How would you respond to Tyler, Amanda, and Jon? How would you counsel Tyler’s parents to respond? Tyler’s parents’ pastor advised them to first listen to their son rather than trying to preach at him, so after Tyler came out to them, they set up a time to simply connect and listen. ... When children choose less than God’s best for their relationships, affirming both grace and truth is a difficult but necessary balance for parents to maintain.
Another important pastoral step is to distinguish elements of polyamory that are in violation of God’s will from elements that are simply culturally unfamiliar to us. ... For example, the notion of kinship in polyamory is a secular echo of the way Scripture calls the church to function as a new family. In cultures that idolize individualism (but actually isolate individuals), polyamory’s focus on relationship, care, and affection can have a powerful pull. And in churches that idolize marriage and the nuclear family, polyamory’s focus on hospitality and community can be an attractive alternative. We can acknowledge that many of the elements that draw people to polyamory — deep relationships, care for others, hospitality, and community — are good things.
But Scripture does clearly connect sex, marriage, and monogamy in ways that are violated in polyamorous relationships. ...
Finally, a healthy pastoral response will involve clear, proactive teaching. ... It’s not uncommon for leaders to frantically scramble around scanning resources and shipping in speakers to address a raw situation that just flared up at their church. But instead of educating in “reaction mode,” we can construct a positive vision for what God intends. ... People are much more eager to follow a positive vision for marriage and sex than to adhere to a list of “don’ts.” ...
The whole article (online Sept. 25, 2019. It's in the print magazine's twice-a-year "Pastors" section, Fall 2019 edition.) Here's a link preserving the article's full text for research and historical purposes.
Other Alan remarks about it,
Of course there are problems, especially near the end: “When children choose less than God’s best for their relationships...” and “...need to be called to repentance for the way they have committed adultery,” etc. But... he’s telling those he counsels to not overreact, to see how the wider world views these issues, and to maintain an open avenue of communication with the individuals within those lifestyles. ...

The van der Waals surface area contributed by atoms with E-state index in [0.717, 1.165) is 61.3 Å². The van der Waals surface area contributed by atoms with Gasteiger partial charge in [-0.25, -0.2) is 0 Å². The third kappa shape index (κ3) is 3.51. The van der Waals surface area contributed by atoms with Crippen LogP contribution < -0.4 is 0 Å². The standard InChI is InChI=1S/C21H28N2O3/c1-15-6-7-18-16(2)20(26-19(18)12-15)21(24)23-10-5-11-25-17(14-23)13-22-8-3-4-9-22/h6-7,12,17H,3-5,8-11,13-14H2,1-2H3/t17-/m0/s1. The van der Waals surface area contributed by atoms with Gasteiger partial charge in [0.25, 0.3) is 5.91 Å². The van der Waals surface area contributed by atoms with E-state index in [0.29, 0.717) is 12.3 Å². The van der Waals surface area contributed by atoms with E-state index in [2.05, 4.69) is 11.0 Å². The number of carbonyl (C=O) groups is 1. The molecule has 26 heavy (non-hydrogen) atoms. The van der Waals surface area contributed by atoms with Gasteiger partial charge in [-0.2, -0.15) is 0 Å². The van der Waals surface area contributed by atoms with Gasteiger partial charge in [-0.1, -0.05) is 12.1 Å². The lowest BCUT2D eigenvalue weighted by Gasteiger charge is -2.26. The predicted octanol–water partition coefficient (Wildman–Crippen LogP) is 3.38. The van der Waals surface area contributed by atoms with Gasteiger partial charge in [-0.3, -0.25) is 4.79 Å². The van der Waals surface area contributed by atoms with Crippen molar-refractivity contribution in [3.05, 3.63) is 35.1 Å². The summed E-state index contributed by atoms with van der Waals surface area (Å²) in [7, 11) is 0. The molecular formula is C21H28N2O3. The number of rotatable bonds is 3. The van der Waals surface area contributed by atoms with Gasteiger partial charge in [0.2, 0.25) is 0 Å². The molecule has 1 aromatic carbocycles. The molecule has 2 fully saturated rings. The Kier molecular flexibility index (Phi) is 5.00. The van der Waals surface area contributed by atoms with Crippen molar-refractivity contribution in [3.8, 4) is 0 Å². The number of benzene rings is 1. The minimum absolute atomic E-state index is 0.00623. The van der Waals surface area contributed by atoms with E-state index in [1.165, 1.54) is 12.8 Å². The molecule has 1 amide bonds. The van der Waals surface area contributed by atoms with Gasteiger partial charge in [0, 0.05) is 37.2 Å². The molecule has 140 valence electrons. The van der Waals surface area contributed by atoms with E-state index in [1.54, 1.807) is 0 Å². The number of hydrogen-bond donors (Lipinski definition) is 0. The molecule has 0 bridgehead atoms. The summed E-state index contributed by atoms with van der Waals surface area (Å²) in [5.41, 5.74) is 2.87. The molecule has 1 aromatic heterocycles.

In the article, the authors provide solid facts concerning what polyamory is and what it isn’t, quote reputable polls (even though the results presumably don’t make the authors glad), and even get the terminology correct. They’re fully informed to the facts of what exists, maintain the humanity of the polyamorous, and counsel the faithful to keep their hearts open to the polyamorous. This is a phenomenal step toward further understanding and acceptance in the wider world. Thirty or forty years ago, when Mom and Dad actually starting listening to their homosexual son or daughter — that’s when gay rights was fully on its way, and wider acceptance was just around the corner.
As the pastor wrote, “I often get asked: what’s the next discussion Christians need to have about these issues?” My answer is always the same: ‘Polyamory.’ ” Here we go.
● The same author, Preston Sprinkle, posted a similar, longer article last year on the site of his Center for Faith, Sexuality and Gender: Why Christians Need to Think about Polyamory (June 7, 2018)
...Several of my pastor friends tell me that it’s becoming more common to have people who identify as poly asking about the church’s view on the matter and if they will be accepted and affirmed. These are not abstract questions.... Put more positively, we have time to construct a truly Christian vision for monogamy, if indeed that is the only truly Christian vision.
My purpose of this blog is to put this topic on your radar, not to answer all the questions that you might have. With that in view, here are a few more questions that Christian leaders should wrestle with....
Among the nine of these he offers are:
– If God’s love for us is plural, and our love for (a Triune) God is plural, then why can’t human love for each other be plural?
– Since the Bible doesn’t explicitly condemn plural marriages that are polygamous... could we say that monogamy is the ideal while still allowing for polyamorous relationships as less than ideal but still accepted in the church? Why, or why not?